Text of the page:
Manual devices and surgical microscopes that can perform optical coherence tomography (OCT) during vitreoretinal surgery have been available in the United States for a few years. Now, a new fiberoptic probe, made for microinsertion into the eye, can expand the capabilities of intraoperative OCT, Japanese researchers have found.
“Handheld-type and scope-mounted OCT give us images of intraoperative retinal configurations, mainly in the posterior retina. On the other hand, this intraocular fiber-type OCT enables us to obtain images of tissues anywhere in the eye,” said Hiroko Terasaki, MD, PhD, professor and chairman of ophthalmology at the Nagoya University, in Nagoya, Japan. Dr. Terasaki and coauthors reported last summer on their early clinical testing of the fiberoptic system.1
Probe fits through microincision. The fiberoptic, swept-source OCT probe (Nidek) is inserted through the same type of 23-gauge trocar used for microincision vitrectomy. Its scanning laser beam is at a 43-degree angle to the visual axis. By rotating the fiberoptic, the surgeon can visualize not only the posterior retina but also the peripheral retina near the trocar, the ciliary body, and tissues in the anterior chamber.
The images are displayed in real time on a screen mounted next to the ocular of the operating microscope. The device has axial and lateral resolutions of 3.65 μm and 80 μm, respectively, and the scanning laser’s central wavelength is 1,060 nm. During pilot clinical testing in 3 patients, the researchers said, this wavelength enabled them to acquire detailed information on deeper retinal and choroidal tissues, including the optic disc.
PATIENT WITH ERM. (A) Desktop OCT shows an ERM and macular edema. (B) Intraoperative microscope image shows OCT probe in place under chandelier illumination. (C, D) OCT images of a half-peeled ERM and the internal limiting membrane. Particles of triamcinolone are seen on the retina and the ERM. Scale bars: 500 μm.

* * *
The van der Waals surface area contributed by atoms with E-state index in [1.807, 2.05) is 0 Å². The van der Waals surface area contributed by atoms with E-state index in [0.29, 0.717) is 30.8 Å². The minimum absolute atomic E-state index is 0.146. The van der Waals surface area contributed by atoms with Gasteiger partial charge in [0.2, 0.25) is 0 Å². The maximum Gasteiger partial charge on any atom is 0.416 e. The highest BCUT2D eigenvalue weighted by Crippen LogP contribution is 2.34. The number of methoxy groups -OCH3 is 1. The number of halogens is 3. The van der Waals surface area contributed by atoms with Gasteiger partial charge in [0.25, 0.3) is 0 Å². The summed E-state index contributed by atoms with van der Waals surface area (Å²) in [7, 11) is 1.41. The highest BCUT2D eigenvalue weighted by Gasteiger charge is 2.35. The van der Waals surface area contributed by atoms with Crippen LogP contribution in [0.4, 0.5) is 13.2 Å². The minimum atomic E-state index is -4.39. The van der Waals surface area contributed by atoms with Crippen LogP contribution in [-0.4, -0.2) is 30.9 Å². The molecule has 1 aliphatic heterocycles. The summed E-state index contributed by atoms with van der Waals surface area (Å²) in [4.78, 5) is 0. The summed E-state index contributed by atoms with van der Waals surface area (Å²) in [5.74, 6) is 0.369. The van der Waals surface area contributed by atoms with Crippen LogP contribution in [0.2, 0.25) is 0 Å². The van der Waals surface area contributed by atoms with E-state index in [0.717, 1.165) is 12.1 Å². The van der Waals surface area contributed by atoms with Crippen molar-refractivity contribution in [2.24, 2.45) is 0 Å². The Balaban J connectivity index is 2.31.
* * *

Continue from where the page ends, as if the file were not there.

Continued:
Can aid in surgical decision making. “The image quality may not be sufficient for a precise analysis of retinal thickness. However, it should give surgeons adequate information to make a decision on how to proceed with intraoperative procedures,” they wrote.
For example, the group presented the case of a patient with epiretinal membrane (ERM). The fiberoptic OCT probe was able to show the half-peeled ERM, particles of triamcinolone acetonide, and the incision site with the trocar still in place (see Figure).
Limitations. However, the researchers noted several current limitations:
- The surgeon must take care to prevent intraocular injury from the probe tip, by holding it 1.5 mm to 2 mm away from the target tissue.
- The surgeon’s eyes must move about 30 degrees to the side to view the OCT display screen, which could cause a loss of the microscope view.
- The images lose contrast if illumination in the optical system decreases or if there are motion artifacts from rotation of the fiberoptic inside its cable.
These limitations may be overcome in the near future, said Dr. Terasaki, by development of a new 25-gauge fiberoptic probe, heads-up surgery, and improvement of the OCT system.
Applications. According to Dr. Terasaki, “Intraoperative OCT allows the surgeon to detect a tissue abnormality that was obscured by a media opacity before surgery or to see how the surgery itself changed the retinal condition. For instance, intraoperative OCT can reveal that there was a retinal tear during surgery, which may prevent the need for a second procedure later.”
1 Asami T et al. Invest Ophthalmol Vis Sci [Special Issue]. 2016;57(9):OCT568-574.
Relevant financial disclosures—Dr. Terasaki: Carl Zeiss Meditec: L; Nidek: L, P, S.
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